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What is the most common complication of an acute MI?

What is the most common complication of an acute MI?

The most commonly encountered mechanical complications are acute mitral regurgitation secondary to papillary muscle rupture, ventricular septal defect, pseudoaneurysm, and free wall rupture; each complication is associated with a significant risk of morbidity, mortality, and hospital resource utilization.

What does Mona stand for?

The mnemonic, MONA, which stands for morphine, oxygen, nitroglycerin, and aspirin, is used to recall the initial management of patients with chest pain (ie, suspected acute coronary syndrome). However, in the era of evidenced-based medicine, a review of this mnemonic is needed (Fig. 1).

How can I remember my heart medicine?

Remember the mnemonic “DAD BOND CLASH” for the medical management of heart failure.

  1. D: Digitalis.
  2. A: ACE Inhibitors.
  3. D: Dobutamine.
  4. B: Beta-blockers.
  5. O: Oxygen.
  6. N: Nitrates.
  7. D: Diuretics.
  8. C: Calcium Channel Blockers.

What are the signs symptoms and complications of MI?


  • Chest pain that may feel like pressure, tightness, pain, squeezing or aching.
  • Pain or discomfort that spreads to the shoulder, arm, back, neck, jaw, teeth or sometimes the upper belly.
  • Cold sweat.
  • Fatigue.
  • Heartburn or indigestion.
  • Lightheadedness or sudden dizziness.
  • Nausea.
  • Shortness of breath.

Which of the following complications is indicated by a third heart sound S3 )?

Third Heart Sound S3 Results from increased atrial pressure leading to increased flow rates, as seen in congestive heart failure, which is the most common cause of a S3. Associated dilated cardiomyopathy with dilated ventricles also contribute to the sound.

What is the heart valve mnemonic?

As blood flows from the atria to the ventricles, it passes through the tricuspid and bicuspid valves, also known as the atrial ventricular or AV valves. These valves then snap shut, making the first heart sound S1, or “lub” in “lub dub.”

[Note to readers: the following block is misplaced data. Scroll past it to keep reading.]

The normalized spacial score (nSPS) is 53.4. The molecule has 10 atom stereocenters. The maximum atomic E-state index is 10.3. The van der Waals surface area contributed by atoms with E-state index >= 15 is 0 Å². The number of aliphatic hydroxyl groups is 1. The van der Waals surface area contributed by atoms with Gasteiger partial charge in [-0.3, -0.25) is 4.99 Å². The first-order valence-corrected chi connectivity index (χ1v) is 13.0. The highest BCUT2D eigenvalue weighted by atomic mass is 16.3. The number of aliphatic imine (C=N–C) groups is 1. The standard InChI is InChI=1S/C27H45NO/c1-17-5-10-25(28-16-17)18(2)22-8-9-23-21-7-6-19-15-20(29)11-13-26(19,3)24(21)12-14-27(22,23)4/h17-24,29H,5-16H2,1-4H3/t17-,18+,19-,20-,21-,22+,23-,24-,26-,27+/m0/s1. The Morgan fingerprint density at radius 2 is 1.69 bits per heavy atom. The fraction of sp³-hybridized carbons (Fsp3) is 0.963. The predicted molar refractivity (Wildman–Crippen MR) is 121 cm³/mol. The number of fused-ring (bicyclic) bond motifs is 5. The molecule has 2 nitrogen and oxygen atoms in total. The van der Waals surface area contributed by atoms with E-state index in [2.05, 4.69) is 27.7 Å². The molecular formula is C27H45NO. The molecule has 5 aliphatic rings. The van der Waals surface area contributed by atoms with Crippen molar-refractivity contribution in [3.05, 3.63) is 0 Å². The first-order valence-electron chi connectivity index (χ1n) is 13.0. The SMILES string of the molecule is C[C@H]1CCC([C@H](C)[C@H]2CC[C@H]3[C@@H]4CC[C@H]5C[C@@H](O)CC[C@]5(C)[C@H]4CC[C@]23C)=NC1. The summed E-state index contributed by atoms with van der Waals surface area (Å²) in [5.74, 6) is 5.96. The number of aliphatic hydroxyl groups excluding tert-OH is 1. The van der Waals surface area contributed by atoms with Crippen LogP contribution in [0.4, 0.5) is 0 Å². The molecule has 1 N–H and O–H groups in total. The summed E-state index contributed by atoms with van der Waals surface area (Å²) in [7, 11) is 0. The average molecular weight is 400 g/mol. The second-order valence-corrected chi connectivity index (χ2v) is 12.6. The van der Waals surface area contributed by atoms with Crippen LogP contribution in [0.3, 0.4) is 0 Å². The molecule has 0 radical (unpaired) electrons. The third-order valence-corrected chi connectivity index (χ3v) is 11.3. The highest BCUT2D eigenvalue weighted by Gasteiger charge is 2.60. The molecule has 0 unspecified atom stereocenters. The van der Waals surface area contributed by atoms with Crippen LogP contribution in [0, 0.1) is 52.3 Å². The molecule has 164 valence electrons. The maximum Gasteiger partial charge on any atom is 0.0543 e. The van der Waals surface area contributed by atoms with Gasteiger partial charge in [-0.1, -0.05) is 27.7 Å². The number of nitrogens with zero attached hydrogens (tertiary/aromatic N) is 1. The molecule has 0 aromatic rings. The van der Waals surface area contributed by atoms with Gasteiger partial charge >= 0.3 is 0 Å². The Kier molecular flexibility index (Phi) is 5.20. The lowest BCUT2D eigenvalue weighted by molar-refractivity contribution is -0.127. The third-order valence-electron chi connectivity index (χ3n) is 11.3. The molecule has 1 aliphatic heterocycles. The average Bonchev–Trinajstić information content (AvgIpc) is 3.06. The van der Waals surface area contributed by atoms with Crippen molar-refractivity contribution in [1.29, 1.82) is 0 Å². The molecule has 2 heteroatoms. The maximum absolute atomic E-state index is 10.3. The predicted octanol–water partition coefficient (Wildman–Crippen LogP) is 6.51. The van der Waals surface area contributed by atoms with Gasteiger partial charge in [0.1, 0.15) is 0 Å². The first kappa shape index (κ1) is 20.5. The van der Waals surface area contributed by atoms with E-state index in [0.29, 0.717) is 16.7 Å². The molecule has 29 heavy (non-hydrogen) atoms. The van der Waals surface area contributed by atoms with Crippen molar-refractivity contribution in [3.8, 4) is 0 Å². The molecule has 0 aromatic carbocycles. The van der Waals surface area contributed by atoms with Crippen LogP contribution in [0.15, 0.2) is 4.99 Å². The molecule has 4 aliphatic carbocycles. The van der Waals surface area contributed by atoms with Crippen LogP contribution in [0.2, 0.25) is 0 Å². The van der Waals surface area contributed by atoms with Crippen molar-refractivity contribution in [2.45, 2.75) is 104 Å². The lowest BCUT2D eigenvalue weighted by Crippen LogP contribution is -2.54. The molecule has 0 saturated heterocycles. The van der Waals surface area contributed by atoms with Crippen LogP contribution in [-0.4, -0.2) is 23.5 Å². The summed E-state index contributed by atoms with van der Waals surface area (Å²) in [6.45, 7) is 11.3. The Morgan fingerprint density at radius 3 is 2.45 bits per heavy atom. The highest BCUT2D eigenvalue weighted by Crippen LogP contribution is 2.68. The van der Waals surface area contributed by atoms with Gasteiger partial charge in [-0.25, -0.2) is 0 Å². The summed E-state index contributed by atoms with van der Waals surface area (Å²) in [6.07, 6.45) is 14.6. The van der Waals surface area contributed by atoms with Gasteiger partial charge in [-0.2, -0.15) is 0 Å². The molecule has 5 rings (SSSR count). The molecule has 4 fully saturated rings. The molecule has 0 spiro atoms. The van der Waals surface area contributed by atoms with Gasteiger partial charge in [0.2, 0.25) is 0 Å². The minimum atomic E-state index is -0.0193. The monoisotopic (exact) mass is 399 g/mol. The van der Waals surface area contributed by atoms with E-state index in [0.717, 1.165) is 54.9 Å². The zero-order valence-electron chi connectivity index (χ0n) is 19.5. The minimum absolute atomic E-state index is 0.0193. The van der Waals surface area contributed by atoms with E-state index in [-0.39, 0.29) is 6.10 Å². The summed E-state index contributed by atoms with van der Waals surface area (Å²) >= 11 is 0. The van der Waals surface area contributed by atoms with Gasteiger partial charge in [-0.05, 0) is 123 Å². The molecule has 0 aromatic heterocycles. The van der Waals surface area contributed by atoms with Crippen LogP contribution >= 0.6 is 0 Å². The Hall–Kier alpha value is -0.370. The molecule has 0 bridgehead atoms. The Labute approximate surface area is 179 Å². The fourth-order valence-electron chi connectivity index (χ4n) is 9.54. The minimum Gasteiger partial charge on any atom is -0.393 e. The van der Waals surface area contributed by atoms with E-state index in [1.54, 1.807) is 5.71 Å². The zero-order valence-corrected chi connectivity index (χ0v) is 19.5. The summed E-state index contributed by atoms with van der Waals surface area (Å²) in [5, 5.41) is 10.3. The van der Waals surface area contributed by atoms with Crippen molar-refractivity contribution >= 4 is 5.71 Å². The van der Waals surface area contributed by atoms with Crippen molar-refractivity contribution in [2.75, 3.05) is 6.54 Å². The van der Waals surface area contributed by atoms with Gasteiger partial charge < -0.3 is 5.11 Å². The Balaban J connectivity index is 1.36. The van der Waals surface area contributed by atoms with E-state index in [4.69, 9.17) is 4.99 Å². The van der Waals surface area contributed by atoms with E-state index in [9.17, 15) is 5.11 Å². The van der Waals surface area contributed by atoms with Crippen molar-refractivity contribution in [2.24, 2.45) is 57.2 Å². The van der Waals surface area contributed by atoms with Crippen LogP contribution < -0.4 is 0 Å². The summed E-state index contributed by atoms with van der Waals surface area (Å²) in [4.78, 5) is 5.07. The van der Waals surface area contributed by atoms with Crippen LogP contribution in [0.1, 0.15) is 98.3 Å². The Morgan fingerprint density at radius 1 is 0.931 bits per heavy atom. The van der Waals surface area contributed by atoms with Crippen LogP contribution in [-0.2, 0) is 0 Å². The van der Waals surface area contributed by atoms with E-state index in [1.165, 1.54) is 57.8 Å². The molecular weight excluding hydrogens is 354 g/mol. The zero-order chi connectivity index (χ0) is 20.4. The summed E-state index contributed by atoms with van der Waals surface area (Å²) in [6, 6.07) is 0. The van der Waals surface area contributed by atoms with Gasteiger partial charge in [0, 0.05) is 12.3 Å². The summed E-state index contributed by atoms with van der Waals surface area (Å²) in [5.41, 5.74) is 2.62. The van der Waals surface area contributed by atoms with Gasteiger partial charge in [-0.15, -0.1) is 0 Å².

What is D2B time?

Door-to-balloon (D2B) time is a measurement that starts with patient arrival to the emergency department (door) and ends when a catheter crosses a culprit lesion in the cardiac cath lab (balloon).

What are the possible complications of myocardial infarction?

Complications may occur immediately following the heart attack (in the acute phase), or may need time to develop (a chronic problem). Bradyarrhythmias and conduction disturbances are well-recognized complications of acute myocardial infarction (MI). They are induced by either autonomic imbalance or ischemia and necrosis of the conduction system.

What are the initial findings of mi with normal ejection fraction?

The initial MI may be mild, so patients may present initially with ruptured papillary muscle. In this presentation, the initial findings are often those of acute heart failure. Whenever a patient with heart failure is encountered with normal ejection fraction, be sure to investigate valvular function with color doppler.

What should be checked in a patient with high S/P mi?

It is reasonable to check electrolytes (especially magnesium & potassium) and EKG to look for any underlying causes that may warrant therapy. If the patient is hypertensive, treatment with a beta-blocker may be considered (especially if this would otherwise be a consideration). See the section on beta-blockade s/p MI here.

What causes torsade de pointes in MI patients?

This isn’t particularly common in MI patients, but may be caused by various medications (e.g., sotalol or dofetilide). Treatment is the same as for non-MI torsade de pointes (e.g. stop offensive medications, provide magnesium infusion). See the chapter on bradycardia. Generally due to lesion within the AV node.